This is the February edition of the GRID Mid-Atlantic Policy Roundup, keeping you up-to-date on renewable energy policy that promotes equity in the District of Columbia, Virginia, Maryland, and nationally.
It's been a quiet month on the policy front in DC, but there's been more than enough to make up for it in Virginia and Maryland, where state legislative sessions are in full swing. Fortunately, many of the bills that are still alive in Virginia are focused on not just clean energy, but making clean energy equitable. Maryland, too, has been active on the clean energy front.
Let's start with an update from Virginia:
The Virginia Clean Economy Act (VCEA) was passed by both the Virginia House of Delegates and Senate on Feb. 11, which means each chamber’s (slightly different) version of the bill will now cross over to be heard in the opposite chamber. The bill includes one of the most ambitious state-wide renewable portfolio standards (RPS) in the country, requiring Dominion Energy to source 100% of its energy from clean sources by 2045 and Appalachian Power Company to do the same by 2050.
VCEA has a strong focus on equitable clean energy access for historically disadvantaged communities, including such measures as:
- Requiring a percentage of each year’s RPS level to be met by distributed generation, with one quarter of that requirement to be met by low-income projects
- Authorizing power purchase agreements (PPAs) for low- to moderate-income customers and tax-exempt nonprofits of any size
- Raising the net metering cap on to 6%, with 1% reserved for low- to moderate-income communities
- Requiring 50% of revenues from any deficiency payments from utilities go to job training programs in historically economically disadvantaged communities, and 30% to renewable energy programs in those communities
- Requiring that utilities promote outreach to low- to moderate-income customers about solar
Solar Freedom, which also passed through the Virginia House and Senate, seeks to make customer-sited renewable energy — like rooftop solar — more accessible by removing caps on PPAs and net metering and eliminating standby charges.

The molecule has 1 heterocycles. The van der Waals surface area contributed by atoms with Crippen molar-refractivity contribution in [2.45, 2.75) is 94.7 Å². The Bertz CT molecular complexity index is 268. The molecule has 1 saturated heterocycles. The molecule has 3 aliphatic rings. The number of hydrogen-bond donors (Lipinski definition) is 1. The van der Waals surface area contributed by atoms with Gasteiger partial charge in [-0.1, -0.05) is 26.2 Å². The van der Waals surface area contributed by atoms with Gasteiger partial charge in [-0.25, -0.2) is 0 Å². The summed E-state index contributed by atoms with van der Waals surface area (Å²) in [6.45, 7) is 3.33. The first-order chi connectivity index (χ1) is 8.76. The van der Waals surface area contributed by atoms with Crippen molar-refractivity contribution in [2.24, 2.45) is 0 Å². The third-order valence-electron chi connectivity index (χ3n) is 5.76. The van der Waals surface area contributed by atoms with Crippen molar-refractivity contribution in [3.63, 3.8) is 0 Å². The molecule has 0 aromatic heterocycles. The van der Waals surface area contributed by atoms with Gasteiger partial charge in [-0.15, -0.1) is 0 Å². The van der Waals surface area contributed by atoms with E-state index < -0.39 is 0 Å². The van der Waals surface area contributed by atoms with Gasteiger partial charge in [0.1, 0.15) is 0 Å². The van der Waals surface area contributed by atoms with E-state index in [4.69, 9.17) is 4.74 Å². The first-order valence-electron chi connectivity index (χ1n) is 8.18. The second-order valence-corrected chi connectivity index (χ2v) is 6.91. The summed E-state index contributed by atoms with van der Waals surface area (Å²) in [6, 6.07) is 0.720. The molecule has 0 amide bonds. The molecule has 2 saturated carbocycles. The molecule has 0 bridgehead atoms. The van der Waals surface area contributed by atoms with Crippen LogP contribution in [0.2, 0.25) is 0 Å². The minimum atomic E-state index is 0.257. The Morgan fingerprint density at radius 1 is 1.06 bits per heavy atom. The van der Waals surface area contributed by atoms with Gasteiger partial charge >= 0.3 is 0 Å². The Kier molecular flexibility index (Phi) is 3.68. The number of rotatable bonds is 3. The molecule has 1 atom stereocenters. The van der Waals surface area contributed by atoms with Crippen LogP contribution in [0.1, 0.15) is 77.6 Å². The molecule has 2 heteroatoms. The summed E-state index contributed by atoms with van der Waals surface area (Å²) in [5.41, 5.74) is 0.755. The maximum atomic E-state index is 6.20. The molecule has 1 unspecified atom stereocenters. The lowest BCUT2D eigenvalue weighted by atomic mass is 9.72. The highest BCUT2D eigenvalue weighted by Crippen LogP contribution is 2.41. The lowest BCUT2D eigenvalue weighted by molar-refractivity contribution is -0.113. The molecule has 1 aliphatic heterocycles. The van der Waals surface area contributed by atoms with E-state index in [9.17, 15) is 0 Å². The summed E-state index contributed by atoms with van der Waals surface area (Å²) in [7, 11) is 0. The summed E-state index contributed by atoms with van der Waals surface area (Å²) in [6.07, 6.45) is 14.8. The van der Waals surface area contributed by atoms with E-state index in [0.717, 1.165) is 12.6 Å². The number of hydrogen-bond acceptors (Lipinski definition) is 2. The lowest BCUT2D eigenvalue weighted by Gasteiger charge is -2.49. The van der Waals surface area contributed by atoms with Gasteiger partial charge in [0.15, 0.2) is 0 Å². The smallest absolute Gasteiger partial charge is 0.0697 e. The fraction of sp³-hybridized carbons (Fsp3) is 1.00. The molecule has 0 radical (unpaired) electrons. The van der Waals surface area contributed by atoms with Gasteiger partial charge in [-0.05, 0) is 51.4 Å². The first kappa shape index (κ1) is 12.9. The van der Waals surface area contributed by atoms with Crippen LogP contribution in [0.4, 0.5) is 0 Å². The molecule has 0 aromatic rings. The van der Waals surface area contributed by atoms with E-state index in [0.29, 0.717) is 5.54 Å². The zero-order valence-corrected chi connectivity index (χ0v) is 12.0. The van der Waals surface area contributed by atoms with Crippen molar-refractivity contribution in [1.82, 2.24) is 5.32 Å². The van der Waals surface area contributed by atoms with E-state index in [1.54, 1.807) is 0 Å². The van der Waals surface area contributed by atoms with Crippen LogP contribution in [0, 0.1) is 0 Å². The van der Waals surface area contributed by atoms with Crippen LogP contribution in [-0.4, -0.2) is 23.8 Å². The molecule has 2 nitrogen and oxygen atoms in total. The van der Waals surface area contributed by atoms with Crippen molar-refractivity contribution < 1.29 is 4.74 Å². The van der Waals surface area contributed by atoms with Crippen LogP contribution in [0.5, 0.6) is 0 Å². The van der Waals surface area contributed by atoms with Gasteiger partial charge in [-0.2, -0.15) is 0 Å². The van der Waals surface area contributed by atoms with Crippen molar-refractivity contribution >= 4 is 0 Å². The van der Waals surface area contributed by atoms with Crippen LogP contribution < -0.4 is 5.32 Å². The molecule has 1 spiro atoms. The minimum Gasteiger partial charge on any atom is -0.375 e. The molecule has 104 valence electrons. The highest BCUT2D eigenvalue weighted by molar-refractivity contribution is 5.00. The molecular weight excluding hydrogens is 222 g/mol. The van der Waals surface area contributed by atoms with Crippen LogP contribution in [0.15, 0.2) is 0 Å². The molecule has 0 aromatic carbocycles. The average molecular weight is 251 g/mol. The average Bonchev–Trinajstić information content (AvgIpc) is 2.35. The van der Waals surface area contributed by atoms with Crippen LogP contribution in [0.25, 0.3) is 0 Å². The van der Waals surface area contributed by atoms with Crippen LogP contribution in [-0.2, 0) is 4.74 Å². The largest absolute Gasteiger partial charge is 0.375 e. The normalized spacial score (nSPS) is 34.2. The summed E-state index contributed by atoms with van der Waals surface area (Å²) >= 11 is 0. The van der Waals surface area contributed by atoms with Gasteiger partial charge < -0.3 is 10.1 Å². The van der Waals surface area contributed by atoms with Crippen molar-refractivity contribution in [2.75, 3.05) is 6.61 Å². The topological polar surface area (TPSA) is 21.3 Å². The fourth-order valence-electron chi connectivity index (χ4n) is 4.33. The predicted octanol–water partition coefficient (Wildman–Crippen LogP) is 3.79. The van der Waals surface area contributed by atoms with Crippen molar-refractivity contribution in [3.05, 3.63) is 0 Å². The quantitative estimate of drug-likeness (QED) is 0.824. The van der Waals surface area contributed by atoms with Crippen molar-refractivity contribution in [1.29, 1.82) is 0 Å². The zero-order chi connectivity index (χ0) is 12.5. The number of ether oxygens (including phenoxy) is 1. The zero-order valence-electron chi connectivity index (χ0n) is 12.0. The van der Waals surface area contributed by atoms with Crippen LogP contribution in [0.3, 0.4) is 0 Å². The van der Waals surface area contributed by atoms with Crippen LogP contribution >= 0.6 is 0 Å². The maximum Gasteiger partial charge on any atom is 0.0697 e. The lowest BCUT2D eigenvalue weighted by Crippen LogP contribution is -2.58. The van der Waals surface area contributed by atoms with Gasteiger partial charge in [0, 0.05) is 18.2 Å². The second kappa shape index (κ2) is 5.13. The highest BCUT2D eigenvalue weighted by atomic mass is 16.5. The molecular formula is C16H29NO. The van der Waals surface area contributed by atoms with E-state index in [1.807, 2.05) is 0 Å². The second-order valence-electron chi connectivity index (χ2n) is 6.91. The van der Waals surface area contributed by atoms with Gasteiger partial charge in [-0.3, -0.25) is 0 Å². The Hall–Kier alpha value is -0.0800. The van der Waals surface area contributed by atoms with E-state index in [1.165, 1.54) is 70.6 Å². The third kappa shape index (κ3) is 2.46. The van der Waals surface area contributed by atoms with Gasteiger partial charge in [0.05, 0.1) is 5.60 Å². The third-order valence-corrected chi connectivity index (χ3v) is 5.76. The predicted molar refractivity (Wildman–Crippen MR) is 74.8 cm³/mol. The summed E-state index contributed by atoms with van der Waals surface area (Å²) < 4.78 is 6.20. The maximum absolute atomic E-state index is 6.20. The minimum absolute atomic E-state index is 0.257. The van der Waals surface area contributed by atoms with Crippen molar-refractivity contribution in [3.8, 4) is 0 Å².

A number of other bills focused on renewable energy and environmental justice were also passed in the first half of the session and will now go to the other chamber for review. Those bills included provisions that would:
- Require utilities to establish shared-solar programs that allow customers to purchase subscriptions in a solar facility (HB1634)
- Authorize the Department of Mines, Minerals and Energy to sponsor a statewide financing program for commercial solar (HB654)
- Center environmental justice in state government decision-making (HB704, HB1042, HB1162, HB1164, SB406)
In non-solar news, last month, Virginia became the 38th state to ratify the Equal Rights Amendment. The amendment missed the initial deadline needed in order to be added to the Constitution, though many in Congress are pushing legislation to remove the deadline.
The legislative session in Maryland has also been active on the clean energy front. For example:
- HB1206 would direct a new Commission on Environmental Justice and Sustainable Communities to designate areas as disadvantaged communities and prioritize those areas for clean energy and energy efficiency investment. A hearing is scheduled for HB1206 in March.
- HB1549 seeks to bolster workforce development by creating a training pilot program in Baltimore to encourage young women and people of color to pursue green careers.
The number of solar jobs in the U.S. increased 2.3% in 2019 after losses in 2017 and 2018, according to the National Solar Jobs Census released by The Solar Foundation. The number of national solar jobs has increased by 167% since 2010 and 44% since 2014.
More info on solar jobs from the report:
- The largest and fastest-growing sector of the solar workforce is in installation and project development (64.9%)
- Women make up 26% of the solar workforce
- 17% of the solar workforce is Latino/Hispanic, 9% is Asian, and 8% is Black/African-American
Solar continued to grow in most states within the Mid-Atlantic region. Solar jobs:
- increased by 15.4% in Virginia (the seventh-highest jump among states from 2018)
- increased by 7.5% in Maryland
- increased by 5.7% in Delaware
- decreased by 3.8% in DC (though DC ranks seventh in the nation in solar jobs per capita, including Puerto Rico)